Climate Justice – New Challenges for Law and Judges

For an overview of past and upcoming events of this project, please click here.

ELI Members who are interested in actively contributing to the development of this project are invited to join the project's Members Consultative Committee (MCC). Kindly contact the ELI Secretariat if you would like to join the MCC of this project or if you have any questions concerning the project.

Quick Facts

Project Type: Principles
Procedure: Regular
Adopted: CD 2021/32
Project Period: December 2021–Summer 2023

Background

More action is necessary and urgent concerning climate change. While specific legal rules exist, like the rules in the Paris Agreement, they might not be sufficient; moreover, their implementation by judges seems often questionable from a rule of law perspective.

Climate change problems are of cross-border nature, and the courts must address extra-territorial issues as well as questions related to both private international law and public international law. Furthermore, the courts must deal with a multilevel system of law, ie national, EU, and international law. In addition, the interface and overlap between specific international and EU climate change law, national and international public law, national and international private law, and criminal law, pose crucial methodological challenges for courts. They must find a balance between these different fields and levels of law.

The risk we are already experiencing is that different methodological approaches can result in legal uncertainty to the detriment of citizens’ legitimate expectations under the rule of law. The question is whether courts can find common ground for improved judicial cooperation in their methodological approaches to climate change problems in order to ensure improved legal certainty at European level. Similarly, while legislators may have ideas for new statutory rules for individuals, private entities and public administration, they need to understand what problems might exist and arise at the level of implementation, especially by courts.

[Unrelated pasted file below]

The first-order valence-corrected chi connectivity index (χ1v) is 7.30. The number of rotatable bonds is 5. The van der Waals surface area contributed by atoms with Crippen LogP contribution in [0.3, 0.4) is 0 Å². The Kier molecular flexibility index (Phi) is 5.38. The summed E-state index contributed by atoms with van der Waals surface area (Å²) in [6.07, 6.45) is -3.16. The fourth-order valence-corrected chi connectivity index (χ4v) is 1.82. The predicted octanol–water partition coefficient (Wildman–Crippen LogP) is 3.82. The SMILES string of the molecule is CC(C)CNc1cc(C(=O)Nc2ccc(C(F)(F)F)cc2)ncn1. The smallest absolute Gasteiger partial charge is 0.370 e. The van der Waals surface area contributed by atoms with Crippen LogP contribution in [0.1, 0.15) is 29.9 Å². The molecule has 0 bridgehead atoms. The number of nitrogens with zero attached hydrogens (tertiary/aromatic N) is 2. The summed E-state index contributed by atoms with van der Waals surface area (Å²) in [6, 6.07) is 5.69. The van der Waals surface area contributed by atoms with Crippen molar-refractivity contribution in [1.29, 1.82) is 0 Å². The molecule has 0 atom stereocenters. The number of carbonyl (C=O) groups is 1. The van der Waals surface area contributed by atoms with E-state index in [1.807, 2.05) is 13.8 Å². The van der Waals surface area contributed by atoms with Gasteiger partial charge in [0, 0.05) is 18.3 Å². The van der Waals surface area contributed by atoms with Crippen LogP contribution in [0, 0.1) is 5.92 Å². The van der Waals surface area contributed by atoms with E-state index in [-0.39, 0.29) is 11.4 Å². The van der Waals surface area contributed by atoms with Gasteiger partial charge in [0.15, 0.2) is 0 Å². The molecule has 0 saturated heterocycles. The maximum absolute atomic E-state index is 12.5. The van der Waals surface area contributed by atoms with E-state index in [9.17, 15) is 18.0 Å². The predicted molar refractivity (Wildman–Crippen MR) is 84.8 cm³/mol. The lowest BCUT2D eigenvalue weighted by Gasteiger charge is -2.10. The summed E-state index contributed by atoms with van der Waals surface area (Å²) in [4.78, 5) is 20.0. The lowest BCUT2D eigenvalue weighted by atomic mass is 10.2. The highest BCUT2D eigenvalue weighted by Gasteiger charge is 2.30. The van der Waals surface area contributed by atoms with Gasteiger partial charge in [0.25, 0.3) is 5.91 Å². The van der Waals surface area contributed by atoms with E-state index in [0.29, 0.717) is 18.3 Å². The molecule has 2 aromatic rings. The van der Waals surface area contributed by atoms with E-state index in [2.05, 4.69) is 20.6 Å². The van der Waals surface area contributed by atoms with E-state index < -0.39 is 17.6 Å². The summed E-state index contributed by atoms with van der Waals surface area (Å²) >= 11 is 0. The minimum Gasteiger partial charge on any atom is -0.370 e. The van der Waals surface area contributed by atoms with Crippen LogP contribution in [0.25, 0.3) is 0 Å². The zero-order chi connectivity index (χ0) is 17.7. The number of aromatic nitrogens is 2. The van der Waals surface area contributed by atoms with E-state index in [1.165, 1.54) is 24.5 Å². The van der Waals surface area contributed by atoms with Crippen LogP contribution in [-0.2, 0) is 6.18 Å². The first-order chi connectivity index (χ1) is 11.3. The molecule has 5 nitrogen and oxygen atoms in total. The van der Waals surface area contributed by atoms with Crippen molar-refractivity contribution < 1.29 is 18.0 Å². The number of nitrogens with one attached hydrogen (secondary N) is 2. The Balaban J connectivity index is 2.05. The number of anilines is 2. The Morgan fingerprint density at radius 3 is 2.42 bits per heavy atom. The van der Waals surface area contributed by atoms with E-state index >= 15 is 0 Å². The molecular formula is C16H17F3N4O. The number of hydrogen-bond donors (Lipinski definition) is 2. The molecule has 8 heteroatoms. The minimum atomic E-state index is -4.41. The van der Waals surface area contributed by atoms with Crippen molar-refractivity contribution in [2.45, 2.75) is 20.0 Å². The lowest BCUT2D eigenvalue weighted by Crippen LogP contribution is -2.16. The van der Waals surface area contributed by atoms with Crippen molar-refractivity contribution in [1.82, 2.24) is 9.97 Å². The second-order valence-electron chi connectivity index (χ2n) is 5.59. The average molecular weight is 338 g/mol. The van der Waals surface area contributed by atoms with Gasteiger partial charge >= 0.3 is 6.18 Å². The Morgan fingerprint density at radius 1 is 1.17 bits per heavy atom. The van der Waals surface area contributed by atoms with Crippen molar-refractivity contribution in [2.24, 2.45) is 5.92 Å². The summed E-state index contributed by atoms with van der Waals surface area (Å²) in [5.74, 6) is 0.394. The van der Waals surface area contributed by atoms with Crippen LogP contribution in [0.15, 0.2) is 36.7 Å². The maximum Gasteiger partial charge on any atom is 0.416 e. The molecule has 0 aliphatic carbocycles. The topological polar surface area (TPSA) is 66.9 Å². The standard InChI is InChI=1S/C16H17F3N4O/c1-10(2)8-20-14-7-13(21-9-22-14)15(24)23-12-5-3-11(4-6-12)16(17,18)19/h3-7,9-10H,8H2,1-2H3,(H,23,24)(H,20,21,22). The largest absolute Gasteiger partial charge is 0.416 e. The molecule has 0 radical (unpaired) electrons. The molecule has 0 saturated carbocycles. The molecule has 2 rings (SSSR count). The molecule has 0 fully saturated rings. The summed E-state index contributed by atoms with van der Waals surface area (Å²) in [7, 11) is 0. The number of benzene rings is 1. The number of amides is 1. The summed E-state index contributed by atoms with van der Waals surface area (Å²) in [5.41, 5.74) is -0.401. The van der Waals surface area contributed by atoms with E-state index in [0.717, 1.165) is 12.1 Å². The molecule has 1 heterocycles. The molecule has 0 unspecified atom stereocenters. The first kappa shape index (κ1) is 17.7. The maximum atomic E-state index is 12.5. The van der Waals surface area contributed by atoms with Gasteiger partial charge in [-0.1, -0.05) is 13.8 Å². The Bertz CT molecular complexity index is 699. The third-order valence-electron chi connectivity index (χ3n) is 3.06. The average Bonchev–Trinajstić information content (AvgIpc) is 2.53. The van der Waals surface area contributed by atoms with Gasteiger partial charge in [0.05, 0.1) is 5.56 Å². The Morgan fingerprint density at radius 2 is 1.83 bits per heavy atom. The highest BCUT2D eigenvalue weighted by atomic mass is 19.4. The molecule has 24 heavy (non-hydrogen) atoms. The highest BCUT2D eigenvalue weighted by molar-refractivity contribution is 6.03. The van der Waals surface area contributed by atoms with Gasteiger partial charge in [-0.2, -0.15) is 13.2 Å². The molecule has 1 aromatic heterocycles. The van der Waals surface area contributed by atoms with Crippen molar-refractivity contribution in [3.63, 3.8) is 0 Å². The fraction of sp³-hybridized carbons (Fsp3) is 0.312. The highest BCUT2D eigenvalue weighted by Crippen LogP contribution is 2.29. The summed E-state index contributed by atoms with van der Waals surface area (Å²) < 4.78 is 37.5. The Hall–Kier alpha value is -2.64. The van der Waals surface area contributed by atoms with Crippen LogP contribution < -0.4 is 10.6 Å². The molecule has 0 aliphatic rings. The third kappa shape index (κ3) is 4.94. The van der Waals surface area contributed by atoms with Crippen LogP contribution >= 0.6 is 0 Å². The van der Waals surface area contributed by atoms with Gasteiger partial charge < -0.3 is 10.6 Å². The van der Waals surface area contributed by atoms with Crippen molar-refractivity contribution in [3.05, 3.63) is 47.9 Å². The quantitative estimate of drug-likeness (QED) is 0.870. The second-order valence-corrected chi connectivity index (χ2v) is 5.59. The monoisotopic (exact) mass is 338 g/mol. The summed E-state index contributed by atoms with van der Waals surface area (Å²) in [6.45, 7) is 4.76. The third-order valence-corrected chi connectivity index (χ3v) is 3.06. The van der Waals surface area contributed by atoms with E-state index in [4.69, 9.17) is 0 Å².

Aim

This ELI project aims to explore new challenges for judges relating to climate justice and to develop Principles on the most pressing issues including: extra-contractual liability remedies, access to justice (who may have the right to stand and subject to what requirements?), and how should judges should balance the interests of individuals, both those under climate threat and those who benefit from traditional constitutional rights (eg the right of ownership). The Principles that will be drafted will be in respect of the liability of: (a) States; (b) companies with special operating licenses; and (c) companies without special operating licenses.

Outcome

The project aims to develop Principles for Climate Justice that are workable in practice. The goal is to provide an overview of different sources of law that courts, in particular national courts in Europe and the Court of Justice of the European Union, may apply in questions relating to climate justice with particular focus on liability of States and companies in internal and transboundary situations. The Principles will cover the following areas:

  • Locus Standi
  • The role of international climate change law in domestic legal systems and in the EU legal system
  • Human rights, national and international public law
  • Extra-contractual liability
  • Private international law
  • The role of courts and potential democracy deficits

Project Reporters

  • Henrik Andersen
  • Alberto De Franceschi

Project Team Members

  • Larisa Alwin
  • William Boyd
  • Tim Eicke
  • Pasquale Fimiani
  • Stijn Franken
  • Mateusz Grochowski
  • Amy Sander
  • Christina Voigt
  • Gerhard Wagner
  • Marc-Philippe Weller

Advisory Committee Members

  • Başak Başoğlu

  • Josef Drexl
  • Eva-Maria Kieninger
  • Maria Rosaria Maugeri
  • Lavanya Rajamani
  • Evelyne Terryn
  • Rolf H Weber
  • Gabriel de Jesus Tedesco Wedy
  • Grzegorz Wąsiewski
  • Aneta Wiewiórowska-Domagalska (Assessor)

Members Consultative Committee

  • Elena Marinică

  • Sebastian Schwamberger
  • Albertas Šekštelo
  • Irina Zlătescu

Observers

  • The Association of European Administrative Judges (AEAJ) (represented by Anders Bengtsson and Matthias Keller)
  • United Nations Commission on International Trade Law (UNCITRAL) (represented by José Angelo Estrella Faria)